I have had similar experiences with the UTS6H. The first fuse problem I had was with circuit 5... I replaced it and bought a couple of extra fuses at the ridiculous price you can get them for. Actually the second pair I bought were 20a and I got them from Zoro for a reasonable price.... no that's not true. I got them for a LESS unreasonable price. Two days ago we had a mean looking set of clouds come through SW Florida and my wife informed me that she had just opened the door to the microwave when the power to it went out (circuit 5). The UTS6H said there was a fault in the circuit... and kept trying to reset it. The fuse was blown. I threw the mains, replaced the fuse and reset the mains. THEN it said circuit 6 had a fault. Guess what, circuit 6 was blown also. After replacing the fuse to circuit 6 all has been well. Now given that the UTS6H uses both circuit 5 & 6 for power, you have to wonder what is going on here. Even with the good prices at Zoro this "glitch" is going to cost me $16.80. Has anyone tried using a Slow Blow version of the KTR-K 15/10 amp fuses?
I have an UTS6H installed in my home. My question is regarding the fuses used in the UTS. Twice I've had to replace a fuse on a circuit, once because of a frayed vacuum cleaner cord and the other time after a light bulb burnt out. Both times the fuse inside the UTS blew before the circuit breaker in my main panel tripped. This is a huge inconvenience having to remove the UTS cover to service the fuse. Not to mention these fuses are very expensive $15+ each??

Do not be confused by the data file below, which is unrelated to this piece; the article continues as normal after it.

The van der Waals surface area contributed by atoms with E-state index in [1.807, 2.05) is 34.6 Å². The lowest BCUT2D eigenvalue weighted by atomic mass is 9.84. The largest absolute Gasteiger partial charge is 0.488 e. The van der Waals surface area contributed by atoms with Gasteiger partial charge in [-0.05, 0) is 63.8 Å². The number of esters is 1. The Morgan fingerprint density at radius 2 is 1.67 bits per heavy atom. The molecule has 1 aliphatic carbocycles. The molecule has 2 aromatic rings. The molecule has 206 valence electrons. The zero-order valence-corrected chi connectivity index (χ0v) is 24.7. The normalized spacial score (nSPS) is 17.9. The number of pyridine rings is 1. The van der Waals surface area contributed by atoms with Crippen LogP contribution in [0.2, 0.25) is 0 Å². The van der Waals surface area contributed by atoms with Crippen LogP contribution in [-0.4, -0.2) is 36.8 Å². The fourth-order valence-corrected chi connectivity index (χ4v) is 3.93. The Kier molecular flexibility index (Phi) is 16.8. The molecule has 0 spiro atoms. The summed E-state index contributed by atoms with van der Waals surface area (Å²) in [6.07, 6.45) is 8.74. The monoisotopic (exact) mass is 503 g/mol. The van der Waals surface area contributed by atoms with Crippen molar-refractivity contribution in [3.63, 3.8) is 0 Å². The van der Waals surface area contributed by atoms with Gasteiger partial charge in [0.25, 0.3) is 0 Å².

My first question is why are these fuses in series while on Utility power? I'm assuming they are present to protect the circuit while on generator power.
2. Why were fuses chosen and not resettable circuit breakers for this design?
3. Is there an easy way to convert these fuses to circuit breakers?
The UTS panel itself was designed to be placed in series between the Service panel and the Load for ease of use/installation, as well as additional functional benefits found in the UTS, i.e. Security Mode, Electrical Phase Status, etc.
Fuses were also chosen for specific reasons. Fuses are known to have a much more exact tripping point and faster response time than that of the typical circuit breaker. In addition, circuit breakers are designed to be tripped no more than 2-3 times as a result of a fault interruption, before requiring replacement. While the UTS fuses are easily replaceable in the field, miniature circuit breakers would require hard wiring to the UTS panel and involve extensive manipulation of the panel to replace these breakers. The UTS is considered a self contained electronic device, therefore the replaceable circuit breakers used in electrical service panels could not be used.
Although there is no way to convert the unit to circuit breakers, we have included a series of Male to Male fast-tons which would allow for by-pass of the fuse function if a fuse were to blow and no replacement fuse was available. This would enable the enduser/installer to reapply power to the circuit until a fuse could be acquired.
FYI; the Male to Male fast-tons are for use as a temporary repair and are not intended for continued use in place of the fuse.
Thanks for the reply.
I think that's my point. Fuses are known to have a much more exact tripping point. They will open before a circuit breaker will trip in many cases. This effectively reverts my 6 circuits back to the 1940's, fumbling around in the dark trying to replace a fuse that has blow. Which was the case just this past weekend when a night light bulb (believe it or not) that had burnt out rather violently and took out a fuse in the UTS. Here's pic of the bulb. You can see one electrode had actually melted.